Save. Spend. Splurge.

How much do you need to have saved for retirement? By salary per year and investments.

This is a chart for retirement, made up with the 25X rule and the 4% withdrawal rules.

What’s the 25X rule?

Simple. What do you want to spend in retirement? $50K?

Take $50K x 25 and that’s how much you need saved = $1.25M.

You are financially independent if you have 25X your expenses invested.

Note that I said INVESTED, not saved, because it assumes you have it marinating in the stock market, earning an average 7% return in the long-run.

Linked to this, is your personal finance score… which is your net worth divided by your expenses, if your PF score is 25, you are financially independent.

If you want to be super conservative, you can make this 25X rule become a 30X rule, just to be DANG SURE you have enough saved.

This is what 30X savings would look like:

Is this pre-tax or post-tax?

Pre-Tax. For all intents and purposes, this is PRE-TAX as if you are getting a salary or gross income.

You will have to pay taxes on it, UNLESS you have it invested in certain areas and can mellow out the tax hit.

For instance, if your investments are in your TFSA or Roth IRA, those are tax-SHELTERED investments, and you will not pay taxes when you withdraw the money.

But if your money is in an RRSP or 401K, these are tax-DEFERRED investments, so you will pay taxes when you withdraw the money.

In Canada, we also have a thing with dividends – we can take roughly up to $50K in dividends and only pay about $200 in taxes.

Dividend income is one of my investing goals / strategies – Mini Project: Dividends and this is my list of dividend stocks I look at for Canada and the U.S.

Is this present or future value?

Present. Today if you had those amounts saved, you can just retire.

It works even for early retirees because they just have to manage their income / cash flow a little, but generally are fine with this valuation at 25X your income.

It already takes into account FUTURE value because of the 4% withdrawal rule, which already has 3% of inflation baked into it. Read below.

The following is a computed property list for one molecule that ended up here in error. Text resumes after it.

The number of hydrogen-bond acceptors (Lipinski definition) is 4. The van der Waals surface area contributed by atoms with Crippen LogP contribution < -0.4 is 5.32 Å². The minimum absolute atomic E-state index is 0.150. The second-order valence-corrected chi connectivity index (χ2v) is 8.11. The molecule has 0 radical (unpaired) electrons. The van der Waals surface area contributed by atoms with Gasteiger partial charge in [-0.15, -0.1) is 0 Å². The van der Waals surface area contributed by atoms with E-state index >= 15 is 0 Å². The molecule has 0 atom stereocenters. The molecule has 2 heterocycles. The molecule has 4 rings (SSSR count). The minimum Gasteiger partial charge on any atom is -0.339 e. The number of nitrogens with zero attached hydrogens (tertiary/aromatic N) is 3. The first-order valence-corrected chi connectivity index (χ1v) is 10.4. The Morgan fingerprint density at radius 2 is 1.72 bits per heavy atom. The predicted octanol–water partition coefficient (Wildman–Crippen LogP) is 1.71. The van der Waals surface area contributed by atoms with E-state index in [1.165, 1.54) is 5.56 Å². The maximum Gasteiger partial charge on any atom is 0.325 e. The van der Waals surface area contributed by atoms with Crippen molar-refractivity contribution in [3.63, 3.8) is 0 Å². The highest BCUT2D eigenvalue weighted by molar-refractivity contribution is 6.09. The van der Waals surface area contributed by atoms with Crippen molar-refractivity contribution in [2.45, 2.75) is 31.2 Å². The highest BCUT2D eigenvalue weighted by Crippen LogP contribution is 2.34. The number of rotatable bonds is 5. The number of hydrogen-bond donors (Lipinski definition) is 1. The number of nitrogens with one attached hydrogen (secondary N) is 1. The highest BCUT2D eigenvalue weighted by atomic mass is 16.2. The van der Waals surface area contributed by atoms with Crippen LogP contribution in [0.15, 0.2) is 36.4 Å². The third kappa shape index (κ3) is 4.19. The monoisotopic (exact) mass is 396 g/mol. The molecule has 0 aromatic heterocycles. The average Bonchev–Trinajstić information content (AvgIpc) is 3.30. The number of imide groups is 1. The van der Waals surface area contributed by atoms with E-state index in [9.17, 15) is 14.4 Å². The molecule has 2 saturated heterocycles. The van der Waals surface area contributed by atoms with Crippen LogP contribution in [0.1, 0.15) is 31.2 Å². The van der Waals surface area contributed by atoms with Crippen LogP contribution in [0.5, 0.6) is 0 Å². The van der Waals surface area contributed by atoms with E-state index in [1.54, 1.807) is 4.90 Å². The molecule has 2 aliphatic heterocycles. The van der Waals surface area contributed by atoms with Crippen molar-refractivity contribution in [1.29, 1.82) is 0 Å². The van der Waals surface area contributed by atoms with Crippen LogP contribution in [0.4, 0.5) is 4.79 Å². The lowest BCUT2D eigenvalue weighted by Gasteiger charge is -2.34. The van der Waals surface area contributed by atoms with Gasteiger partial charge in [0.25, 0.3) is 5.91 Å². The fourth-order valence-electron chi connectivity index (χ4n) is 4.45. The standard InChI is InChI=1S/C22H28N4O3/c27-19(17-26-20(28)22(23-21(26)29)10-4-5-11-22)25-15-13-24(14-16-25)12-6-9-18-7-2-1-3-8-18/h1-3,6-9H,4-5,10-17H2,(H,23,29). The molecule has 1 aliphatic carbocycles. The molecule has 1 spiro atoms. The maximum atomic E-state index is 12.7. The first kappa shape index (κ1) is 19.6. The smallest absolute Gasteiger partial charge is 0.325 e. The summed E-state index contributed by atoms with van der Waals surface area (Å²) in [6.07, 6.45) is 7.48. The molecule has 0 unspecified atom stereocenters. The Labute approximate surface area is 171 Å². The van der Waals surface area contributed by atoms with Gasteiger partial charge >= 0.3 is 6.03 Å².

What’s the 4% withdrawal rule?

It assumes people can safely withdraw 4% of their investments when in retirement, and not affect or ruin their capital to the point where they could *GASP* run out of money.

How did we get 4%?

We are assuming a 7% long-term return, and with inflation also assumed at an average of 3%, 7 – 3 = 4%.

Therefore, you leave enough money in your investments to cover inflation (3%), and you can safely withdraw 4%.

Remember, these are all AVERAGES.

Some years you’ll tank (2008/2009 anyone?)… and some years you’ll be fine (2019!).

The key is just to keep the money invested, and go easy.

Maybe here and there you might need to pick up a job in the interim to help smooth things over if need be, but honestly, it is not an issue.

What does living off of your investments/ having income producing investments mean?

It means that every year, you sell 4% of your investments.

If you do not have enough in dividends coming in to cover your living expenses (THIS IS IDEAL!), then you need to divest your investments each year.

My partner is already retired, and starting a new career path as a professor (or so he says, who knows), and each time he needs to pay the bills, he picks a stock or two, and sells some of it, and uses that money.

If he had dividends coming in, he could literally just take the dividends instead of reinvesting them, and live of that money – which is my plan actually.

Invested, right? Not just saved?

So the PF score calculation I mentioned above by taking your net worth divided by your expenses, is just a way to see if you are on track in terms of savings.

But for ACTUAL retirement savings, you need to take what you have INVESTED (not your car, your house, your anything, but actual money in the market), and use that in this calculation.